I have been interested in the Psion family of mobile computers for quite some time already. I even imported the most famous one, the Psion 5mx, all the way from England to test how well it fared as a distraction-free writing device, explore it and write an article about it.
Even though I ended up selling it to another retrocomputing enthusiast, I thought it was an elegant device and started looking for a way to lay my hands on other Psion PDAs. Recently, finally, I was able to buy two units very cheaply — both were in terrible condition and sold as non-working. The predecessor — Psion 3mx, had the screen burned dead-black (something I often face in old devices) and was just full of leaked battery juices (ouch!). The newer Psion — Revo Plus looked better on the outside but would not turn on either. Being OK with just dissecting both devices even if they did not function, I bought both for about 20$.
The Revo Plus was just dead. The rechargeable NiMh battery leaked badly inside its case damaging ribbon cables, circuit boards, and even the plastic beyond repair. The 3mx, however, even though at first glance it looked like a complete goner, turned on when I bypassed the acid-filled battery compartment connecting two AAs straight to its motherboard. Now that I knew it was working, I could repair it by replacing the burnt LCD film and recreating the rotten-away battery contacts. It took some work, but now the device is functional again. Even though the battery compartment is held together with copious amounts of super-glue and best wishes, I can at least try the PDA out and write an article about it!
The Psion 3mx was the last upgrade in the popular 16-bit (SIBO) Series 3 line, and it was released in 1998 after the famous series 5 was already on the market. Just the last upgrade to the older line before it was discontinued. The PDA sported a 16 bit NEC V30MX processor running at 27.684 MHz and 1 or 2MB of internal storage — I was lucky to get the most awesome 2MB one!
As expected from the Psion company, the design is quite appealing and elegant — the case has a lot of pleasant curves and indentations, feels great in hand, and looks modern when placed on a desk. The device feels light even with two batteries in, but also sturdy enough (even my battered one). When opened, the battery compartment stands out at an angle, creating a kind of base that props the whole PDA up a bit. This action also reveals a strip of touch-sensitive shortcut buttons below the main screen.
The LCD panel is similarly sized to most devices of that period (HP 200LX or the Cassiopeia) is not touch-enabled but backlit. Below the screen, we get a full keyboard with separate plastic round keys. On the back of the device, there is a speaker and two ports for expansion cards (memory expansion or software cards were available). One of these also hides the backup battery slot. We also get an IR blaster on the battery leg part, an RS232 port on the side (and an external power supply port too). Interestingly, there is also a microphone for taking voice memos on the go.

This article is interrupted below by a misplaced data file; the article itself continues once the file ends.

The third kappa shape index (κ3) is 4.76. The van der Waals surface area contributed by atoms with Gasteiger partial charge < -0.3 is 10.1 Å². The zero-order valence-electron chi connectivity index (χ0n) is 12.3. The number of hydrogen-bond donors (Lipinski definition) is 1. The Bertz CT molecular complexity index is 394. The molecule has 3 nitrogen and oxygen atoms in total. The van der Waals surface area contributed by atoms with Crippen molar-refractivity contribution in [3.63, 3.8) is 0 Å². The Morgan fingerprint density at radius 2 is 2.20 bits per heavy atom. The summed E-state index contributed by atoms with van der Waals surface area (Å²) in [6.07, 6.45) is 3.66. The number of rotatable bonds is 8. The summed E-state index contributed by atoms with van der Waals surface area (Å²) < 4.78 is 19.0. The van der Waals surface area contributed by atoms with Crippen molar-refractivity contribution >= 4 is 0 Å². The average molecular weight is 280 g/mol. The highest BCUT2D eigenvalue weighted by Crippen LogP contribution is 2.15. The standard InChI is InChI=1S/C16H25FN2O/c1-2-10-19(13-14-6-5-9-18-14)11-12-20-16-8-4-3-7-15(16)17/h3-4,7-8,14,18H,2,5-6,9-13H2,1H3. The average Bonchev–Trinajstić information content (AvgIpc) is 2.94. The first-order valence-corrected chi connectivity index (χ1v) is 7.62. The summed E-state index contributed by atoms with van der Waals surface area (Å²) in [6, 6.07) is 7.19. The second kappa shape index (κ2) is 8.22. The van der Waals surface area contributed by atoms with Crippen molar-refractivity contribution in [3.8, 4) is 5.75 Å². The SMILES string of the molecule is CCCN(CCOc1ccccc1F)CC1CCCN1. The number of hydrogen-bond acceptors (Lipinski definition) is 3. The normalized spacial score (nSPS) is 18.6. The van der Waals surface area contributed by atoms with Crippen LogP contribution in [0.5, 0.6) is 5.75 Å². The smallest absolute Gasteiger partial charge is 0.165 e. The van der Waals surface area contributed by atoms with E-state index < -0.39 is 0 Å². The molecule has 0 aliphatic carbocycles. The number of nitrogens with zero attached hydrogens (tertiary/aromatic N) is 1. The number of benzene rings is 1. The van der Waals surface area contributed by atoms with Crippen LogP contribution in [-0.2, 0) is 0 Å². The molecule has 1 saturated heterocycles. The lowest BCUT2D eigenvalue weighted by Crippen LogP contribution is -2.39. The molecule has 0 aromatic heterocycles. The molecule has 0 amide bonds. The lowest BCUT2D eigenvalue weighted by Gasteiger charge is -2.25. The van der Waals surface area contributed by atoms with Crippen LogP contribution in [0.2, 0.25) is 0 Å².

Overall, the 3mx is a well-rounded device (pun intended), and I like its look and feel a lot.
Let’s get to the writing!
Because the screen is not touch-enabled, it’s brighter and easier to read than some other devices from that period (cough, the HP 360LX cough). It’s still not as good as the NEC ARDATA word processor, which still wins by a long mile in screen size and contrast despite being made in 1997, but it’s good enough and probably was a bit better when new. The screen is also backlit to use the PDA in dark places in a pinch.
I was apprehensive about the typing experience: the keyboard looks uncomfortable with its flimsy plastic calculator-type keys. After giving it a try, though, I can say that it’s actually not unpleasant to type on. Yes, the keys feel gummy and there’s no firm click from them. But the plastic keys are nicely profiled and well-spaced. An audio “click” is also coming from the PDA’s speaker that tells us when a key was pressed. Practicing a bit, one could type quite fast on this small device. The angle from the battery compartment stand also helps a little to make typing more comfortable.
The touch-strip allows for quick switching between applications – it’s quite useful even though it has to be pressed a bit harder than I expected.
Getting things in and out:
The data can be transferred out and into the device through a serial cable or via IRDA to another Psion series 3. Sadly, I don’t have the cable (the plug looks very similar to the PCMCIA card dongle plugs) as my unit did not come with one, and currently, they seem to be available online only at very steep prices (often more than a hundred dollars!). I don’t have any other series 3 units, and the expansion ports also work only with proprietary SSD cards, so there is no CF card swapping with modern devices here. For me, this is probably the biggest minus of the device. The internal 2MB of the 3mx model is more than enough for writing a blog article or two or even a few chapters of a novel, but currently, I have no way of getting any data out of the device.